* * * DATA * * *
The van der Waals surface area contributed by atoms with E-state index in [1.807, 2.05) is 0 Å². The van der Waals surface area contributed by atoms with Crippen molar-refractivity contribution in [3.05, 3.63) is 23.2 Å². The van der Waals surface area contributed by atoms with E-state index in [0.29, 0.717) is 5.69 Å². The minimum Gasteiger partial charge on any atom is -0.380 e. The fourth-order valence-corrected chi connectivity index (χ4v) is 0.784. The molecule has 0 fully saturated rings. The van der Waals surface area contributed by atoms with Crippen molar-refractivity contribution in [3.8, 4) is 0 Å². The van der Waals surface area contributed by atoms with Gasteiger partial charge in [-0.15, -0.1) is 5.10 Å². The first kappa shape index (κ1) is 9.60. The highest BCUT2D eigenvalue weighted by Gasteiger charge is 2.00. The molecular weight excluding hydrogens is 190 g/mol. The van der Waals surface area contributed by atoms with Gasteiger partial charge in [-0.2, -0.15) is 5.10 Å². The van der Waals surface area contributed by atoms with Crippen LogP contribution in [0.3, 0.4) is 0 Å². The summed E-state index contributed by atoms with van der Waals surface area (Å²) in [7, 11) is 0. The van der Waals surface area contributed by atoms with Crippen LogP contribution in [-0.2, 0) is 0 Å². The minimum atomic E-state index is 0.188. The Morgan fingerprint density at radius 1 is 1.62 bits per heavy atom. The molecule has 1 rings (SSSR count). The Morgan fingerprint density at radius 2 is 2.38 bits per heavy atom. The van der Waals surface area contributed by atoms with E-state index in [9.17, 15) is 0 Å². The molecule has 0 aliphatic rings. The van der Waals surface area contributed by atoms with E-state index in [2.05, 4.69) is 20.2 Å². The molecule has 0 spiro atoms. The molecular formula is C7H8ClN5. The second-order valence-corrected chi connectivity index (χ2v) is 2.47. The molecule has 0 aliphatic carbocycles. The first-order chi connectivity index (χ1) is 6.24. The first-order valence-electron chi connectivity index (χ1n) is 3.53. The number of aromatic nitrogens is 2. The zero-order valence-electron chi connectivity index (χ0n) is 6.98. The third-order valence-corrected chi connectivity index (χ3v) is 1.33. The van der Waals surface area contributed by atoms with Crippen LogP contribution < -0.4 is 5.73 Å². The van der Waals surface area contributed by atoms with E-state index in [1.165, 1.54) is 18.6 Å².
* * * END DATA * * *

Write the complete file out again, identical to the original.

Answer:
The van der Waals surface area contributed by atoms with E-state index in [1.807, 2.05) is 0 Å². The van der Waals surface area contributed by atoms with Crippen molar-refractivity contribution in [3.05, 3.63) is 23.2 Å². The van der Waals surface area contributed by atoms with E-state index in [0.29, 0.717) is 5.69 Å². The minimum Gasteiger partial charge on any atom is -0.380 e. The fourth-order valence-corrected chi connectivity index (χ4v) is 0.784. The molecule has 0 fully saturated rings. The van der Waals surface area contributed by atoms with Crippen molar-refractivity contribution in [3.8, 4) is 0 Å². The van der Waals surface area contributed by atoms with Gasteiger partial charge in [-0.15, -0.1) is 5.10 Å². The first kappa shape index (κ1) is 9.60. The highest BCUT2D eigenvalue weighted by Gasteiger charge is 2.00. The molecular weight excluding hydrogens is 190 g/mol. The van der Waals surface area contributed by atoms with Gasteiger partial charge in [-0.2, -0.15) is 5.10 Å². The van der Waals surface area contributed by atoms with Crippen LogP contribution in [0.3, 0.4) is 0 Å². The summed E-state index contributed by atoms with van der Waals surface area (Å²) in [7, 11) is 0. The van der Waals surface area contributed by atoms with Crippen LogP contribution in [-0.2, 0) is 0 Å². The minimum atomic E-state index is 0.188. The Morgan fingerprint density at radius 1 is 1.62 bits per heavy atom. The molecule has 1 rings (SSSR count). The Morgan fingerprint density at radius 2 is 2.38 bits per heavy atom. The van der Waals surface area contributed by atoms with E-state index in [9.17, 15) is 0 Å². The molecule has 0 aliphatic rings. The van der Waals surface area contributed by atoms with E-state index in [2.05, 4.69) is 20.2 Å². The molecule has 0 spiro atoms. The molecular formula is C7H8ClN5. The second-order valence-corrected chi connectivity index (χ2v) is 2.47. The molecule has 0 aliphatic carbocycles. The first-order chi connectivity index (χ1) is 6.24. The first-order valence-electron chi connectivity index (χ1n) is 3.53. The number of aromatic nitrogens is 2. The zero-order valence-electron chi connectivity index (χ0n) is 6.98. The third-order valence-corrected chi connectivity index (χ3v) is 1.33. The van der Waals surface area contributed by atoms with Crippen LogP contribution < -0.4 is 5.73 Å². The van der Waals surface area contributed by atoms with E-state index in [1.165, 1.54) is 18.6 Å².